New Biennale Honors the Lush Landscape of Van Gogh’s Childhood

Brabant Biennale Concept by MVRDV

The artist Vincent Van Gogh was born and raised in the Dutch province of Brabant and its landscape features heavily in his paintings. But now, 150 years after he left the area, Brabant's landscape is under threat from increased floods. This puts an enormous amount of pressure on the farmers and locals who live and work there. To shine a spotlight on the issue, architecture firm MVRDV is collaborating with Midpoint Brabant and the Van Gogh Homeland Foundation.

Together, they are planning an initiative to show the world why the Post-Impressionist painter was inspired by the landscape and how it can be made more sustainable in the future. The first part of the plan is the Van Gogh Homeland Biennale, which is being curated by MVRDV founding partner Winy Maas. The outdoor exhibition, which is set for 2025, will invite visitors to interact with typical elements from the Brabant landscape.

This might include a visit to a temporary super dune or a rain chamber. A heather house and horticultural tower will also steep visitors in the natural beauty available in the province. Makers are being challenged to think about elements common to Brabant's landscape and how they can push the limits of what's possible when accentuating their best features.

In this way, Maas hopes that the Biennale will get the public thinking creatively about climate change. “Exploring so many possibilities can get the ball rolling,” he shares. “Our outdoor exhibition will soon consist of numerous pavilions that will be placed in the landscape, like a string of beads. We do not give visitors a moralistic message, but let them feel climate change—the dryness, the wetness. We also show possible solutions such as a garden tower or a super dune. In my opinion, the task for the coming period lies in the interweaving of city with nature, and of nature with city. We must be open to a critical approach to each other's ideals.”

The intention is to hold the biennale every two years in a different part of Brabant. The inaugural event is destined for the central part of the province, with the Tilburg municipality acting as the focal point. While the hope is that the biennale will attract a wide range of visitors, the organizers are targeting the younger generation in particular.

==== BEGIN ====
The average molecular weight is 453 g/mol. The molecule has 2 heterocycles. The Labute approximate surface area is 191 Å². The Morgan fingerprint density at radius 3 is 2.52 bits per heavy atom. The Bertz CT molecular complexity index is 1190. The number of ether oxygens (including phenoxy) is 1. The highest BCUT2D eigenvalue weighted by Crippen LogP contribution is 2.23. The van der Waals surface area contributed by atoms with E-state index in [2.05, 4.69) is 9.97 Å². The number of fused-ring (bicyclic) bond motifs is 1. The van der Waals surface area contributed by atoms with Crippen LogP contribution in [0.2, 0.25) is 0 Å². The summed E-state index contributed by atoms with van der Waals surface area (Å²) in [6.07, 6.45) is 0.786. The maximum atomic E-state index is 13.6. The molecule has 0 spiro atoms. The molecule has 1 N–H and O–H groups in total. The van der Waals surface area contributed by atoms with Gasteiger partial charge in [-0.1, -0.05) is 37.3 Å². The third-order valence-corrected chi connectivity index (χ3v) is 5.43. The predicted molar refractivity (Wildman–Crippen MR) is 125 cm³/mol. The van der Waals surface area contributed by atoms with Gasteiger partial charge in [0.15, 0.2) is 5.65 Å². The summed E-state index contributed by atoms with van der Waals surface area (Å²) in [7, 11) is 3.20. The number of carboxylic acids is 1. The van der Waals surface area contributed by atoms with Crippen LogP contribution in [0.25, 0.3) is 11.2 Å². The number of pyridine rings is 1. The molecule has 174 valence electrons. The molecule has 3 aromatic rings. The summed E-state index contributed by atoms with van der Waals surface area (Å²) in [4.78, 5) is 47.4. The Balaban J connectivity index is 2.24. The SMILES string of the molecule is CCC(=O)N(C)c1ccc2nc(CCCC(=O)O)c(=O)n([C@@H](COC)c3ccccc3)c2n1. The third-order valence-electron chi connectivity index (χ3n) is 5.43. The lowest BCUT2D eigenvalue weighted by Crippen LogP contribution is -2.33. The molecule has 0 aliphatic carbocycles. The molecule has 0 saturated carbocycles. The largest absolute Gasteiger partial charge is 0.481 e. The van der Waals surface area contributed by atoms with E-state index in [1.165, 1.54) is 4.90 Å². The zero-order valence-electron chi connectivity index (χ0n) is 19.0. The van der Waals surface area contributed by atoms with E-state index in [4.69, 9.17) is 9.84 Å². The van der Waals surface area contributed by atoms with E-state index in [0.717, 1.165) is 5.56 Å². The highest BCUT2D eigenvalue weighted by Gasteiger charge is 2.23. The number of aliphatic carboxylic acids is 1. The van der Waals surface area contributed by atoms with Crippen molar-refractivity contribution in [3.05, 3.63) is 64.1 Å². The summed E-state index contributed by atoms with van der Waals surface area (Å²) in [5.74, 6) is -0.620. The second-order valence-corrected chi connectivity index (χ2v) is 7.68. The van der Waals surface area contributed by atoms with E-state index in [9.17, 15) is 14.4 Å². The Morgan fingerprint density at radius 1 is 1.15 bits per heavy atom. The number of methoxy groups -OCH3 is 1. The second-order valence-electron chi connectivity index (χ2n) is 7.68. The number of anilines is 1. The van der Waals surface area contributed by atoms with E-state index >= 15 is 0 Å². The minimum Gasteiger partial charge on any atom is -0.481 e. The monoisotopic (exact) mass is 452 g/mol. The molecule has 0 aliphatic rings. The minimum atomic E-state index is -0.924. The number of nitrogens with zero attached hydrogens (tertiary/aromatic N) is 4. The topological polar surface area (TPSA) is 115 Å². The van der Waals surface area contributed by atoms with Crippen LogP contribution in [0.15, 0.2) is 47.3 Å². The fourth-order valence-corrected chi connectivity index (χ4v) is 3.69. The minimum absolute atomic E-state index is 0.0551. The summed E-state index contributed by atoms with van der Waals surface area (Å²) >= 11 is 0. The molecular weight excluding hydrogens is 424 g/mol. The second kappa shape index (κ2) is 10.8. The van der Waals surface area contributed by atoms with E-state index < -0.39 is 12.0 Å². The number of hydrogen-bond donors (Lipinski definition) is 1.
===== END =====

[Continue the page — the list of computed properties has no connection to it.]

“The expectation is,” shares Lian Duif of the Van Gogh Homeland Foundation, “that, thanks to the way the biennale presents information, young people will also feel more involved in the major transition challenges, as well as the landscape that surrounds them—which of course, they will manage in the future.”

The Van Gogh Homeland Biennale is a way to explore the inspiring Brabant landscape that Vincent Van Gogh loved.

Brabant Biennale Concept by MVRDV

The biennale, which is scheduled for 2025, is the result of increased flooding and pressure on the iconic landscape.

Brabant Biennale Concept by MVRDV

Curated by MVRVD founding partner Winy Maas, it calls on creators to show why Van Gogh loved this landscape and how it can remain sustainable in the future.

Brabant Biennale Concept by MVRDV

MVRDV: Website | Facebook | Instagram

Visualizations via MVRDV (Antonio Luca Coco, Stefania Trozzi, Jaroslaw Jeda). My Modern Met granted permission to feature photos by MVRDV.

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Jessica Stewart

Jessica Stewart is a Staff Editor and Digital Media Specialist for My Modern Met, as well as a curator and art historian. Since 2020, she is also one of the co-hosts of the My Modern Met Top Artist Podcast. She earned her MA in Renaissance Studies from University College London and now lives in Rome, Italy. She cultivated expertise in street art which led to the purchase of her photographic archive by the Treccani Italian Encyclopedia in 2014. When she’s not spending time with her three dogs, she also manages the studio of a successful street artist. In 2013, she authored the book 'Street Art Stories Roma' and most recently contributed to 'Crossroads: A Glimpse Into the Life of Alice Pasquini'. You can follow her adventures online at @romephotoblog.
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